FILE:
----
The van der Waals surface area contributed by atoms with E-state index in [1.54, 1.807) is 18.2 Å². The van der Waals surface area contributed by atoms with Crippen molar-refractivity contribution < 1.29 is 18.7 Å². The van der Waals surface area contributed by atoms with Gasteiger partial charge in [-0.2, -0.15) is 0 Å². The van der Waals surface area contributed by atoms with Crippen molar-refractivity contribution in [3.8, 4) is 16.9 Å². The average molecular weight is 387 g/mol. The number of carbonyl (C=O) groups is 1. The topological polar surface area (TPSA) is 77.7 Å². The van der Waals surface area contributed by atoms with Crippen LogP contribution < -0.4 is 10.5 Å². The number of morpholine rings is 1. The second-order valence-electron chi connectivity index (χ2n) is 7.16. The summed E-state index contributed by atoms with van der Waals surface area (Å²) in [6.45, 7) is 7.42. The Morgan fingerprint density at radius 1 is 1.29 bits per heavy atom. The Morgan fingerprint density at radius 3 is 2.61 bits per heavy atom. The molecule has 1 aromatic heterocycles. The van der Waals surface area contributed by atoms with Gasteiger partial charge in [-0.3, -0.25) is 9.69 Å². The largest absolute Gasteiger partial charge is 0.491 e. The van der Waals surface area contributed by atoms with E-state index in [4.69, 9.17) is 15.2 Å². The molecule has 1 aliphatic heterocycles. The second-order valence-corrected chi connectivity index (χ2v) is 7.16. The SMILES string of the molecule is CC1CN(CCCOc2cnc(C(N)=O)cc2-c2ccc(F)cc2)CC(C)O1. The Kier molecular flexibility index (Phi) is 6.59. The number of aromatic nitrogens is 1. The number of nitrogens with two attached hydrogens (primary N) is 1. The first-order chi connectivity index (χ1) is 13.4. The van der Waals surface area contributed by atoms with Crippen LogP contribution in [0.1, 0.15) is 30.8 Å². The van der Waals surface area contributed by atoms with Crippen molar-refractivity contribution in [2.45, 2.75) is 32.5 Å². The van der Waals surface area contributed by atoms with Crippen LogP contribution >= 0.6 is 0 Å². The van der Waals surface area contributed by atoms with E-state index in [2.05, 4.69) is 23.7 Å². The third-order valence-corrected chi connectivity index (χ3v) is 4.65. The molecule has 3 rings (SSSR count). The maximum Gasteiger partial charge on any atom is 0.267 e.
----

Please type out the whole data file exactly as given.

The van der Waals surface area contributed by atoms with E-state index in [1.54, 1.807) is 18.2 Å². The van der Waals surface area contributed by atoms with Crippen molar-refractivity contribution < 1.29 is 18.7 Å². The van der Waals surface area contributed by atoms with Gasteiger partial charge in [-0.2, -0.15) is 0 Å². The van der Waals surface area contributed by atoms with Crippen molar-refractivity contribution in [3.8, 4) is 16.9 Å². The average molecular weight is 387 g/mol. The number of carbonyl (C=O) groups is 1. The topological polar surface area (TPSA) is 77.7 Å². The van der Waals surface area contributed by atoms with Crippen LogP contribution < -0.4 is 10.5 Å². The number of morpholine rings is 1. The second-order valence-electron chi connectivity index (χ2n) is 7.16. The summed E-state index contributed by atoms with van der Waals surface area (Å²) in [6.45, 7) is 7.42. The Morgan fingerprint density at radius 1 is 1.29 bits per heavy atom. The Morgan fingerprint density at radius 3 is 2.61 bits per heavy atom. The molecule has 1 aromatic heterocycles. The van der Waals surface area contributed by atoms with Gasteiger partial charge in [-0.3, -0.25) is 9.69 Å². The largest absolute Gasteiger partial charge is 0.491 e. The van der Waals surface area contributed by atoms with E-state index in [4.69, 9.17) is 15.2 Å². The molecule has 1 aliphatic heterocycles. The second-order valence-corrected chi connectivity index (χ2v) is 7.16. The SMILES string of the molecule is CC1CN(CCCOc2cnc(C(N)=O)cc2-c2ccc(F)cc2)CC(C)O1. The Kier molecular flexibility index (Phi) is 6.59. The number of aromatic nitrogens is 1. The number of nitrogens with two attached hydrogens (primary N) is 1. The first-order chi connectivity index (χ1) is 13.4. The van der Waals surface area contributed by atoms with Crippen LogP contribution in [0.1, 0.15) is 30.8 Å². The van der Waals surface area contributed by atoms with Crippen molar-refractivity contribution in [2.45, 2.75) is 32.5 Å². The van der Waals surface area contributed by atoms with Crippen LogP contribution >= 0.6 is 0 Å². The van der Waals surface area contributed by atoms with E-state index in [2.05, 4.69) is 23.7 Å². The third-order valence-corrected chi connectivity index (χ3v) is 4.65. The molecule has 3 rings (SSSR count). The maximum Gasteiger partial charge on any atom is 0.267 e.